Crews had a lot to clean up and they are still working (file photo)
Power restored for the Valley after winter storm

All Bella Coola customers are now out of the dark

Highway 20 is now open but conditions are still challenging (Dawson Road Maintenance photo)
Some customers still without power as additional crews brought in to help

Trees continued to fall onto lines even after the actual storm had passed

The exposure occurred on 24th, 25th, & 26th November 2020, and affects Grade 7, 8, 9, 10 (file photo)
COVID-19 case confirmed at Acwsalcta School

The exposure occurred on 24th, 25th, & 26th November 2020, and affects Grade 7, 8, 9, 10.

A convoy of vehicles passes through Heckman Pass on Highway 20 as cleanup operations continued Saturday. Dawson Road Maintenance is asking motorists to watch for crews and equipment working throughout the area. (Dawson Road Maintenance photo/Facebook)
Highway 20 reopens between Anahim Lake and Bella Coola after winter storm Friday

“We appreciate your patience as we continue to clear wood debris and widen sections of the road.”

Motorists wait to enter a Fraser Health COVID-19 testing facility, in Surrey, B.C., on Monday, Nov. 9, 2020. THE CANADIAN PRESS/Darryl Dyck
Another 694 diagnosed with COVID-19 in B.C. Thursday

Three more health care outbreaks, 12 deaths

Ten-month-old Aidan Deschamps poses for a photo with his parents Amanda Sully and Adam Deschamps in this undated handout photo. Ten-month-old Aidan Deschamps was the first baby in Canada to be diagnosed with spinal muscular atrophy through Ontario’s newborn screening program. The test was added to the program six days before he was born. THE CANADIAN PRESS/HO, Children’s Hospital Eastern Ontario *MANDATORY CREDIT*
First newborn tested for spinal muscular atrophy in Canada hits new milestones

‘If Aidan had been born any earlier or anywhere else our story would be quite different’

A demonstrator wears representations of sea lice outside the Fisheries and Oceans Canada offices in downtown Vancouver Sept. 24, demanding more action on the Cohen Commission recommendations to protect wild Fraser River sockeye. (Quinn Bender photo)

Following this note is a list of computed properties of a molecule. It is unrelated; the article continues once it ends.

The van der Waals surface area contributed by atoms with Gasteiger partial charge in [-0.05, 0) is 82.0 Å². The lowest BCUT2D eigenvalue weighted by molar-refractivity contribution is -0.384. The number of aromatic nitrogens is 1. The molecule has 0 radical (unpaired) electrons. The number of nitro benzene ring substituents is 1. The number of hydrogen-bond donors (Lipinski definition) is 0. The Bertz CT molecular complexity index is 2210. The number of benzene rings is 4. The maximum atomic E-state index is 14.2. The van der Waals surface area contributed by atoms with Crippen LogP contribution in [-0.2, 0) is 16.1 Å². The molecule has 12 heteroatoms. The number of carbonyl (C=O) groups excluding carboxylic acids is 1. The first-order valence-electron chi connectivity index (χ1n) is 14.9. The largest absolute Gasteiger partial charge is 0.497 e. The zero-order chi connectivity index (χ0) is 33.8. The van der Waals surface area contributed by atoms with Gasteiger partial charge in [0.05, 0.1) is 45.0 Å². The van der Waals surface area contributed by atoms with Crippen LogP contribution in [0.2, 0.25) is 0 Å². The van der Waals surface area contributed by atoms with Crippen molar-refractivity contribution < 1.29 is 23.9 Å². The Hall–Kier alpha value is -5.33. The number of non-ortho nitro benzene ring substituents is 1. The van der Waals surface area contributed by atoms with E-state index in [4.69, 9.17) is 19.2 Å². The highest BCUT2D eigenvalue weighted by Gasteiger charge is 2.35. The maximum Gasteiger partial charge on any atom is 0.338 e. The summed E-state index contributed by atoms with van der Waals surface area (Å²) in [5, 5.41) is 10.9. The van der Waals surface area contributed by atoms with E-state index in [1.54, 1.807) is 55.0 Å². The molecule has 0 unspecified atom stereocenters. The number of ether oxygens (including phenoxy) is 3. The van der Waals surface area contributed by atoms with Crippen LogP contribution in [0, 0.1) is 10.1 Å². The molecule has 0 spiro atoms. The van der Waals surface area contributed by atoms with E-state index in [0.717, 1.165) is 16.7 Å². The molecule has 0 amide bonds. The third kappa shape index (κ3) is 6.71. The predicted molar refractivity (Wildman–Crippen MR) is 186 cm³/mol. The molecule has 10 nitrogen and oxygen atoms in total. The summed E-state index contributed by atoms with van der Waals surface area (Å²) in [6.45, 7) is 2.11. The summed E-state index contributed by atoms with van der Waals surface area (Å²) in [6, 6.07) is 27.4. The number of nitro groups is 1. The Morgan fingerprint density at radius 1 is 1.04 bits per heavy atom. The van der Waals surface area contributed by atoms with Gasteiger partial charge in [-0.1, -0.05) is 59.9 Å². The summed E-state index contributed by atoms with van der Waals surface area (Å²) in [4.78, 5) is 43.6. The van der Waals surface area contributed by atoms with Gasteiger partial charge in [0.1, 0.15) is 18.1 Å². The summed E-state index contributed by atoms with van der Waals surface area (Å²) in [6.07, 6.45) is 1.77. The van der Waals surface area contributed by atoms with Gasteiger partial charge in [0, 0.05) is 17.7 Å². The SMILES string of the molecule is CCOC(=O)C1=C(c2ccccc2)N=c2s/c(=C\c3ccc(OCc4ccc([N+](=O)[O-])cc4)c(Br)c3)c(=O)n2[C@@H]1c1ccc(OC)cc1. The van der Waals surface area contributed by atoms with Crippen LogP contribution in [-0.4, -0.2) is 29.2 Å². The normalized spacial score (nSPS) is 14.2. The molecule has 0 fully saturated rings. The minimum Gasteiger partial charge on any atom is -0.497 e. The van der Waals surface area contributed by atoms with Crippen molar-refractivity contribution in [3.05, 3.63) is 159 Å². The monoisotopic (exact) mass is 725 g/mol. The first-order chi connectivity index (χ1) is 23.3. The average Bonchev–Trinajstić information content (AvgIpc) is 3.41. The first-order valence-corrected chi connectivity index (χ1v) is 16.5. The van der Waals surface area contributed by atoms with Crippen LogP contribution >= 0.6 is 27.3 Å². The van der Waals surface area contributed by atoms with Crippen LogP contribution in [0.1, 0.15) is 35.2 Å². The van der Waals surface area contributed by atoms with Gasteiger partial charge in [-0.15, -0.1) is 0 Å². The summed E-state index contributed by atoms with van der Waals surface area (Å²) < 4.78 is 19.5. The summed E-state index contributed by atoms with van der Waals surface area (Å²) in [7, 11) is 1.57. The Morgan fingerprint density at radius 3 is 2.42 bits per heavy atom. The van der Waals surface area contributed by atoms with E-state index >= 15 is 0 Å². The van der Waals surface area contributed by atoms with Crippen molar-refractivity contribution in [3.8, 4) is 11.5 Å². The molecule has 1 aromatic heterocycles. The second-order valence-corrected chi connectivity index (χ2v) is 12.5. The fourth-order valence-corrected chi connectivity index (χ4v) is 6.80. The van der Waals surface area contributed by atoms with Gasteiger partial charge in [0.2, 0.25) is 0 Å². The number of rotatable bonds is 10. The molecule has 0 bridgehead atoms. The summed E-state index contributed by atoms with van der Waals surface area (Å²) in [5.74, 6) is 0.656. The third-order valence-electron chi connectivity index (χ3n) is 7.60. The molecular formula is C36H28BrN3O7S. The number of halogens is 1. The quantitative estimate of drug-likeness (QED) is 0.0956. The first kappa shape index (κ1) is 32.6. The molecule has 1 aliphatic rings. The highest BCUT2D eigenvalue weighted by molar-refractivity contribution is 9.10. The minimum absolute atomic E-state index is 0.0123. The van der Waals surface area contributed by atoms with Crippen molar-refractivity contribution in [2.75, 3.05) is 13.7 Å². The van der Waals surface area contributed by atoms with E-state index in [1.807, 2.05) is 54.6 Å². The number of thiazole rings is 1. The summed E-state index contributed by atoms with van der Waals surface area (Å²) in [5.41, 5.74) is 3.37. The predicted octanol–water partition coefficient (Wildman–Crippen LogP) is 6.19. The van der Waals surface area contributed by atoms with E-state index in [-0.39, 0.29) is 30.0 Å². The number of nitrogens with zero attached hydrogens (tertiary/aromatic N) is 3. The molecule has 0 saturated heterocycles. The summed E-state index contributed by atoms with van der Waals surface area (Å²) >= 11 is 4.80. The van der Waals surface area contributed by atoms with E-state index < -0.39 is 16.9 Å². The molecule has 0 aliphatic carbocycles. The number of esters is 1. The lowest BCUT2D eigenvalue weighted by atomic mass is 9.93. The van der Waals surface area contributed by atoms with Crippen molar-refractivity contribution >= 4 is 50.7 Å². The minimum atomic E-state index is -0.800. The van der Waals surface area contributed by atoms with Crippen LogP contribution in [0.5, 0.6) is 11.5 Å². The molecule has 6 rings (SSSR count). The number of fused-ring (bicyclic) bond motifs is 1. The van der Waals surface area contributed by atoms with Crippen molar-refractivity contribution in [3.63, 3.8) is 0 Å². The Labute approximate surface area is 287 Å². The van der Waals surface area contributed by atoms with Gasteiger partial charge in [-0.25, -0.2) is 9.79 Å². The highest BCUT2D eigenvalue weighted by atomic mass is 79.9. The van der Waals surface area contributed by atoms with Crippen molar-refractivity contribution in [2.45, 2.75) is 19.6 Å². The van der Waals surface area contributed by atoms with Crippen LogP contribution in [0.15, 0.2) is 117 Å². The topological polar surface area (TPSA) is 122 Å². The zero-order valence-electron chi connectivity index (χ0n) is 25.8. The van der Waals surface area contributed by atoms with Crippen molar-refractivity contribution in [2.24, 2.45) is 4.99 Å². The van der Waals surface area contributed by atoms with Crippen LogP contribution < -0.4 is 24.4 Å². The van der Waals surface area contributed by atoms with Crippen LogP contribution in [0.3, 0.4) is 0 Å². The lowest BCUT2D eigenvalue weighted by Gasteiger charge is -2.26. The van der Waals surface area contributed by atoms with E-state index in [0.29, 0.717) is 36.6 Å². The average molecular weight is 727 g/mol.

First Nations renew call to revoke salmon farm licences

Leadership council implores use of precautionary principle in Discovery Islands

(Pixabay)
Canadians’ mental health has deteriorated with the second wave, study finds

Increased substance use one of the ways people are coping

Cannabis bought in British Columbia (Ashley Wadhwani/Black Press Media)
Is it time to start thinking about greener ways to package cannabis?

Packaging suppliers are still figuring eco-friendly and affordable packaging options that fit the mandates of Cannabis Regulations

A coal-fired power plant seen through dense smog from the window of an electric bullet train south of Beijing, December 2016. China has continued to increase thermal coal production and power generation, adding to greenhouse gas emissions that are already the world’s largest. (Tom Fletcher/Black Press)
LNG featured at B.C. energy industry, climate change conference

Hydrogen, nuclear, carbon capture needed for Canada’s net-zero goal

An RCMP officer confers with military rescuers outside their Cormorant helicopter near Bridesville, B.C. Tuesday, Dec. 1. Photo courtesy of RCMP Cpl. Jesse O’Donaghey
Good Samaritan helped Kootenay police nab, rescue suspect which drew armed forces response

Midway RCMP said a Good Samaritan helped track the suspect, then brought the arresting officer dry socks

People line up at a COVID-19 assessment centre during the COVID-19 pandemic in Scarborough, Ont., on Wednesday, December 2, 2020. Toronto and Peel region continue to be in lockdown. THE CANADIAN PRESS/Nathan Denette
COVID-19 vaccine approval could be days away as pressures mount on health-care system

Many health officials in regions across the country have reported increasing pressures on hospitals

Most Read